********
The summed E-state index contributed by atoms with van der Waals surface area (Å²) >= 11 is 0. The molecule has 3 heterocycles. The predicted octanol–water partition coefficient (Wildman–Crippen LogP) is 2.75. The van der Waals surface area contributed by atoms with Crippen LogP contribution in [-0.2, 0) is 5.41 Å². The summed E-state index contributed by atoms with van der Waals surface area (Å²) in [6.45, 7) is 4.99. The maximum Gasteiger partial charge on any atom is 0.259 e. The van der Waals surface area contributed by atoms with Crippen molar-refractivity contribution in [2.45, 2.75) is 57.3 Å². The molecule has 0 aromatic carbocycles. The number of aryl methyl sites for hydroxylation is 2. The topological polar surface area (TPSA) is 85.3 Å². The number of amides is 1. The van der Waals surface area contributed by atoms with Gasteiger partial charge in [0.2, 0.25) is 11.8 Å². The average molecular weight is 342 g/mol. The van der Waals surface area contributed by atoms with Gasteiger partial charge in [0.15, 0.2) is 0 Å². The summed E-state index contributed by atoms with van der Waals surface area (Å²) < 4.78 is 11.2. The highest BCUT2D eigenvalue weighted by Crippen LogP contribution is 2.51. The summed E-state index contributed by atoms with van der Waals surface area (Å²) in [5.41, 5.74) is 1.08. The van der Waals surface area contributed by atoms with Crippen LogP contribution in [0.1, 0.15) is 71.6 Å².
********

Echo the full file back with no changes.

The summed E-state index contributed by atoms with van der Waals surface area (Å²) >= 11 is 0. The molecule has 3 heterocycles. The predicted octanol–water partition coefficient (Wildman–Crippen LogP) is 2.75. The van der Waals surface area contributed by atoms with Crippen LogP contribution in [-0.2, 0) is 5.41 Å². The summed E-state index contributed by atoms with van der Waals surface area (Å²) in [6.45, 7) is 4.99. The maximum Gasteiger partial charge on any atom is 0.259 e. The van der Waals surface area contributed by atoms with Crippen molar-refractivity contribution in [2.45, 2.75) is 57.3 Å². The molecule has 0 aromatic carbocycles. The number of aryl methyl sites for hydroxylation is 2. The topological polar surface area (TPSA) is 85.3 Å². The number of amides is 1. The van der Waals surface area contributed by atoms with Gasteiger partial charge in [0.2, 0.25) is 11.8 Å². The average molecular weight is 342 g/mol. The van der Waals surface area contributed by atoms with Gasteiger partial charge in [0.15, 0.2) is 0 Å². The summed E-state index contributed by atoms with van der Waals surface area (Å²) < 4.78 is 11.2. The highest BCUT2D eigenvalue weighted by Crippen LogP contribution is 2.51. The summed E-state index contributed by atoms with van der Waals surface area (Å²) in [5.41, 5.74) is 1.08. The van der Waals surface area contributed by atoms with Crippen LogP contribution in [0.1, 0.15) is 71.6 Å².